Differences in the prevalence of back and joint pain by occupational class and education were studied in surveys representative of adult Finns. The effects of lifestyle factors and mental distress on these differences were also analysed. The material comprised 3915 women and 3629 men, all occupationally active. Occupational class and level of education were associated with back and joint pain; the associations were more obvious in men than in women. Among men, the age-adjusted odds ratio of joint pain in farmers was 3.2 (95% CI: 2.1-5.0), in manual workers 2.6 (1.9-3.6), in entrepreneurs 2.4 (1.5-3.7) and in lower white-collar workers 1.7 (1.1-2.4) as compared with upper white-collar employees. Similar odds ratios of back pain were 2.1 (1.6-2.9) in farmers, 1.8 (1.5-2.3) in manual workers, 1.7 (1.2-2.4) in entrepreneurs and 1.4 (1.1-1.7) in lower white-collar workers. Most of the associations persisted in multivariate analyses, in which height, marital status, lifestyle (smoking, leisure-time physical activity and body mass index (BMI)) and mental distress were considered; in these models, mental distress was consistently associated with pain. Back pain was associated with smoking in men and with BMI in women; BMI was also associated with joint pain in both sexes. In women, height showed an association with back pain for which a doctor had been consulted. Marital status, alcohol consumption, leisure-time physical activity and the urbanization level of the community were not important as determinants of pain.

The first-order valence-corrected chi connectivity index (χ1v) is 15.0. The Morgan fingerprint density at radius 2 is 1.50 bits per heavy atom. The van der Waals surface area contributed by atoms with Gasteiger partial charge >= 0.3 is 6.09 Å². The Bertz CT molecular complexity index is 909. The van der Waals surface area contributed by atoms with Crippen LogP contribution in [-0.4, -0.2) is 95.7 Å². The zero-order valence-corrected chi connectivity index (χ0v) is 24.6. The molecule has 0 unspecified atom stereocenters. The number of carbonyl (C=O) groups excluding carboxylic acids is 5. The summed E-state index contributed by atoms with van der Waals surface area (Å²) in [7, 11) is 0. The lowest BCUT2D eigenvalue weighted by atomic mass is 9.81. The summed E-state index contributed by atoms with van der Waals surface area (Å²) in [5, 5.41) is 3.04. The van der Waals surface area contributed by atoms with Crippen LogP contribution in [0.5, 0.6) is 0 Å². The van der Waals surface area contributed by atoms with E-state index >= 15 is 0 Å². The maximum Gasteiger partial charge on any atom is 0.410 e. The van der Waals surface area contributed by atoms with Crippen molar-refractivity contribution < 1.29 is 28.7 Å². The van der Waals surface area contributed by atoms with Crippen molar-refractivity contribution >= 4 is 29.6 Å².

Obvious differences occurred in back and joint pain by indicators of social class that were not due to socioeconomic differences in lifestyle, height or mental distress.